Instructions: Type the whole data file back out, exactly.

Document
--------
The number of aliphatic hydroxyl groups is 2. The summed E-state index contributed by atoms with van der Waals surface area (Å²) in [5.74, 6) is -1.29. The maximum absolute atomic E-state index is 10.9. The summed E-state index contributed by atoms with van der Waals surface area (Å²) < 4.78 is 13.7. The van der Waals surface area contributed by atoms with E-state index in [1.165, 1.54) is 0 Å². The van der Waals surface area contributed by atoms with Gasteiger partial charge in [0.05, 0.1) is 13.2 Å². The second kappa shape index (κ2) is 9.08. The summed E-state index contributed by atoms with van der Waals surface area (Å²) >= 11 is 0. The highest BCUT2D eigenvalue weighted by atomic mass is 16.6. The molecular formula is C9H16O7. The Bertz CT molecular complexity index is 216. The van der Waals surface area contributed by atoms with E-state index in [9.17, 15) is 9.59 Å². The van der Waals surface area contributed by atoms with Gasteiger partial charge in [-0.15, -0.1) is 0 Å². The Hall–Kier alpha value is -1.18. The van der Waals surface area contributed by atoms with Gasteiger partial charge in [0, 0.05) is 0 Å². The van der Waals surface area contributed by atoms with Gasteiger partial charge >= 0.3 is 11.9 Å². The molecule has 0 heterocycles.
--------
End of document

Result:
The number of aliphatic hydroxyl groups is 2. The summed E-state index contributed by atoms with van der Waals surface area (Å²) in [5.74, 6) is -1.29. The maximum absolute atomic E-state index is 10.9. The summed E-state index contributed by atoms with van der Waals surface area (Å²) < 4.78 is 13.7. The van der Waals surface area contributed by atoms with E-state index in [1.165, 1.54) is 0 Å². The van der Waals surface area contributed by atoms with Gasteiger partial charge in [0.05, 0.1) is 13.2 Å². The second kappa shape index (κ2) is 9.08. The summed E-state index contributed by atoms with van der Waals surface area (Å²) >= 11 is 0. The highest BCUT2D eigenvalue weighted by atomic mass is 16.6. The molecular formula is C9H16O7. The Bertz CT molecular complexity index is 216. The van der Waals surface area contributed by atoms with E-state index in [9.17, 15) is 9.59 Å². The van der Waals surface area contributed by atoms with Gasteiger partial charge in [-0.15, -0.1) is 0 Å². The Hall–Kier alpha value is -1.18. The van der Waals surface area contributed by atoms with Gasteiger partial charge in [0, 0.05) is 0 Å². The van der Waals surface area contributed by atoms with Gasteiger partial charge >= 0.3 is 11.9 Å². The molecule has 0 heterocycles.